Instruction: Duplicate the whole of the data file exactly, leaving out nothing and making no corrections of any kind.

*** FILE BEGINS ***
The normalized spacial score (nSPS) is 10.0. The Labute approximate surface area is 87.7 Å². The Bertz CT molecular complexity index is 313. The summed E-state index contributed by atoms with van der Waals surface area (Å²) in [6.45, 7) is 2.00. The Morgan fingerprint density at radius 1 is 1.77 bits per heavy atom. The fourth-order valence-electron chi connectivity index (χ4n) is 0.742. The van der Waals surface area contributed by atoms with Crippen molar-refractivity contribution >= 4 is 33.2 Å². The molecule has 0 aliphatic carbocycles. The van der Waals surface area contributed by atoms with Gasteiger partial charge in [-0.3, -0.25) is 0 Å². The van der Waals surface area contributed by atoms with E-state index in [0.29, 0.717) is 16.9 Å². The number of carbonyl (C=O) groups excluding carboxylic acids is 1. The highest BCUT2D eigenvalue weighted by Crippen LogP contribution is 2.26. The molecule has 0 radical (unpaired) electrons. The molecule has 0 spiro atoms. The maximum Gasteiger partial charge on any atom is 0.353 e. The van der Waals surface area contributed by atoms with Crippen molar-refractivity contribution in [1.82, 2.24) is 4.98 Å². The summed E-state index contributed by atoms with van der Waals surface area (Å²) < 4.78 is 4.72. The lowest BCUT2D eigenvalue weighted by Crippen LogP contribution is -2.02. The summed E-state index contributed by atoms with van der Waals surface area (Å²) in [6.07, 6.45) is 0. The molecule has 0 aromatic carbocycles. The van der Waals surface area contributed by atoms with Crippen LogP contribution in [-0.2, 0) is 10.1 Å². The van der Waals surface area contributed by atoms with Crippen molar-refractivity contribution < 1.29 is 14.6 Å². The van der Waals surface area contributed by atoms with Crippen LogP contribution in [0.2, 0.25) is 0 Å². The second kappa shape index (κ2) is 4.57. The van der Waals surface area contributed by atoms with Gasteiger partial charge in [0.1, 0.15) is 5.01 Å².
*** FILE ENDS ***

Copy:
The normalized spacial score (nSPS) is 10.0. The Labute approximate surface area is 87.7 Å². The Bertz CT molecular complexity index is 313. The summed E-state index contributed by atoms with van der Waals surface area (Å²) in [6.45, 7) is 2.00. The Morgan fingerprint density at radius 1 is 1.77 bits per heavy atom. The fourth-order valence-electron chi connectivity index (χ4n) is 0.742. The van der Waals surface area contributed by atoms with Crippen molar-refractivity contribution >= 4 is 33.2 Å². The molecule has 0 aliphatic carbocycles. The van der Waals surface area contributed by atoms with Gasteiger partial charge in [-0.3, -0.25) is 0 Å². The van der Waals surface area contributed by atoms with E-state index in [0.29, 0.717) is 16.9 Å². The number of carbonyl (C=O) groups excluding carboxylic acids is 1. The highest BCUT2D eigenvalue weighted by Crippen LogP contribution is 2.26. The molecule has 0 radical (unpaired) electrons. The molecule has 0 spiro atoms. The maximum Gasteiger partial charge on any atom is 0.353 e. The van der Waals surface area contributed by atoms with Crippen molar-refractivity contribution in [1.82, 2.24) is 4.98 Å². The summed E-state index contributed by atoms with van der Waals surface area (Å²) < 4.78 is 4.72. The lowest BCUT2D eigenvalue weighted by Crippen LogP contribution is -2.02. The summed E-state index contributed by atoms with van der Waals surface area (Å²) in [6.07, 6.45) is 0. The molecule has 0 aromatic carbocycles. The van der Waals surface area contributed by atoms with Crippen LogP contribution in [-0.2, 0) is 10.1 Å². The van der Waals surface area contributed by atoms with Crippen molar-refractivity contribution < 1.29 is 14.6 Å². The van der Waals surface area contributed by atoms with Crippen LogP contribution in [0.2, 0.25) is 0 Å². The second kappa shape index (κ2) is 4.57. The van der Waals surface area contributed by atoms with Gasteiger partial charge in [0.1, 0.15) is 5.01 Å².